For example, consider n = 360 = 2^3 \cdot 3^2 \cdot 5. Each squarefree divisor of n can have at most one copy of each of 2, 3, and 5. There are therefore 2^3 = 8 squarefree divisors of n, one corresponding to each subset of \{2, 3, 5\}:

\displaystyle \begin{array}{rcr} d & \text{factorization} & \mu(d) \\ 1 & & 1 \\ 2 & 2 & -1 \\ 3 & 3 & -1 \\ 5 & 5 & -1 \\ 6 & 2 \cdot 3 & 1 \\ 10 & 2 \cdot 5 & 1 \\ 15 & 3 \cdot 5 & 1 \\ 30 & 2 \cdot 3 \cdot 5 & -1 \end{array}

Adding up all the values of \mu(d) listed in the right column, we can see that there are four 1’s and four -1’s, which cancel to yield 0 as claimed.

As another example, for n = 21 = 3 \cdot 7, all of the divisors of n are squarefree: we have

\displaystyle \mu(1) + \mu(3) + \mu(7) + \mu(3 \cdot 7) = 1 - 1 - 1 + 1 = 0.

Our goal is to show that this sum is always zero, and the only way for it to be zero is if there are always an equal number of 1’s and -1’s. Given the definition of \mu, we know that the 1’s come from even-sized subsets of the distinct prime factors of n, and the -1’s come from odd-sized subsets. So in other words, we need to show that there are the same number of even-sized subsets as there are odd-sized subsets.

The fact that these are sets of distinct prime factors really makes no difference, since we are just counting them. What we really need, in essence, is the following lemma:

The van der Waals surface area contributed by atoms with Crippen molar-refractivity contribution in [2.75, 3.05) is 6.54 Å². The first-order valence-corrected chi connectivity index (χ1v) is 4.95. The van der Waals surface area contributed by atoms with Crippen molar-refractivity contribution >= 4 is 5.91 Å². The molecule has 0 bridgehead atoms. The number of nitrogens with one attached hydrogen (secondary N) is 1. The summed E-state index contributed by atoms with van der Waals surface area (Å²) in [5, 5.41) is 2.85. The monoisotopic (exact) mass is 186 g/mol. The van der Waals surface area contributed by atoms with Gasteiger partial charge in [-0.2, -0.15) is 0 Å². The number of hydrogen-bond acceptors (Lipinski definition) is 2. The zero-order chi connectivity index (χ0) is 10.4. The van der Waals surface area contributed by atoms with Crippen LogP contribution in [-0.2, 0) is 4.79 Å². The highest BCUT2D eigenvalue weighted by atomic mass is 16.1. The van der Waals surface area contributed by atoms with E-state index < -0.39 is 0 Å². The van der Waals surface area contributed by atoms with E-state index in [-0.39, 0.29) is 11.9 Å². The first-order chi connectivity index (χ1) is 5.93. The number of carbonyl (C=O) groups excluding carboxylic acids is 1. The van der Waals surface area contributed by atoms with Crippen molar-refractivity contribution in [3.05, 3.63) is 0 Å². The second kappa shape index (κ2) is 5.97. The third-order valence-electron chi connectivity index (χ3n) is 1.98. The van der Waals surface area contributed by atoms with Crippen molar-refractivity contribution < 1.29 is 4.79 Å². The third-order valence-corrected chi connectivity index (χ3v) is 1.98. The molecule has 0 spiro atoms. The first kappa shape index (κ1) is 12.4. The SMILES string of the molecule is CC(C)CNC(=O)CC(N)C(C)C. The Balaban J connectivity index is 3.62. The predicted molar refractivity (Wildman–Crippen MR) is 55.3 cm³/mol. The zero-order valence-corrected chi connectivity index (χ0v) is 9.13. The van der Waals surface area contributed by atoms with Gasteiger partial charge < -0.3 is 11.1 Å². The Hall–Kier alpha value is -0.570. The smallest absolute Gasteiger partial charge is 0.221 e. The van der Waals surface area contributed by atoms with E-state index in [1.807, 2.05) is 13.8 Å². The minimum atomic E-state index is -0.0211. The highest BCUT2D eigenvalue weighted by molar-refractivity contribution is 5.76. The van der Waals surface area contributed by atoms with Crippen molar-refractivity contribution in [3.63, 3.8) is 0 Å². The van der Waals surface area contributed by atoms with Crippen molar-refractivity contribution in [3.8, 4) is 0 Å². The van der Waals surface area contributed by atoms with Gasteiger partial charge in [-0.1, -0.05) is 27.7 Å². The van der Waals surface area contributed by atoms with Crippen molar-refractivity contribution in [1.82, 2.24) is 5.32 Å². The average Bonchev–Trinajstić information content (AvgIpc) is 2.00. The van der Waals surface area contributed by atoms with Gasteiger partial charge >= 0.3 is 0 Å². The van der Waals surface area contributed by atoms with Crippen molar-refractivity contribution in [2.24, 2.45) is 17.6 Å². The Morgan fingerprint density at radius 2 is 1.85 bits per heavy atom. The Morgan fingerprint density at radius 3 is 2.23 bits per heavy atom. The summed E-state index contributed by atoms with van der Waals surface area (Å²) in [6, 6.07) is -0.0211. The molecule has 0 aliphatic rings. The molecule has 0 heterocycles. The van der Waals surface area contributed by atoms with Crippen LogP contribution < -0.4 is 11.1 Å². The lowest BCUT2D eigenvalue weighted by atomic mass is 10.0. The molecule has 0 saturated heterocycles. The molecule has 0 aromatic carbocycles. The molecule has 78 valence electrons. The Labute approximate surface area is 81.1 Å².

Subset parity lemma: any nonempty finite set has an equal number of even-sized and odd-sized subsets.

Can you see how to prove this? (And as an aside, do you see why it is false if we exclude the word “nonempty”? Do you see what this has to do with the n=1 versus n > 1 cases?) My next post will explain a nice proof of the lemma and then conclude the proof that \mu(n) = S(n)!

About Brent

Associate Professor of Computer Science at Hendrix College. Functional programmer, mathematician, teacher, pianist, follower of Jesus.
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9 Responses to The Möbius function proof, part 1

  1. decourse says:

    I do believe I see how to prove that. Hint: (1-1)^n

    • Brent says:

      Good! An extra challenge for you: can you prove it *without* using the Binomial Theorem?

      • decourse says:

        I couldn’t do it in the 10 minutes I had available to think about it! Having said that, I do like Andrey’s proof (and presumably yours) below.

  2. Andrey Mokhov says:

    Here is my proof:

    1. If n is odd then there is a simple bijection between even-sized e and odd-sized o subsets, achieved via set complement: e S\o.

    2. If n > 0 is even then subsets that do not contain element n have the same bijection as in (1) above, while subsets that do contain n have a slightly different bijection: e S\o U {n}.

    • Brent says:

      Nice, this is essentially the proof I had in mind, though I think your description for even sets not containing n may be slightly off: we don’t want to just take their set complement, but rather take the set complement and then remove n. Or did you have something different in mind?

  3. Pingback: The Möbius function proof, part 2 (the subset parity lemma) | The Math Less Traveled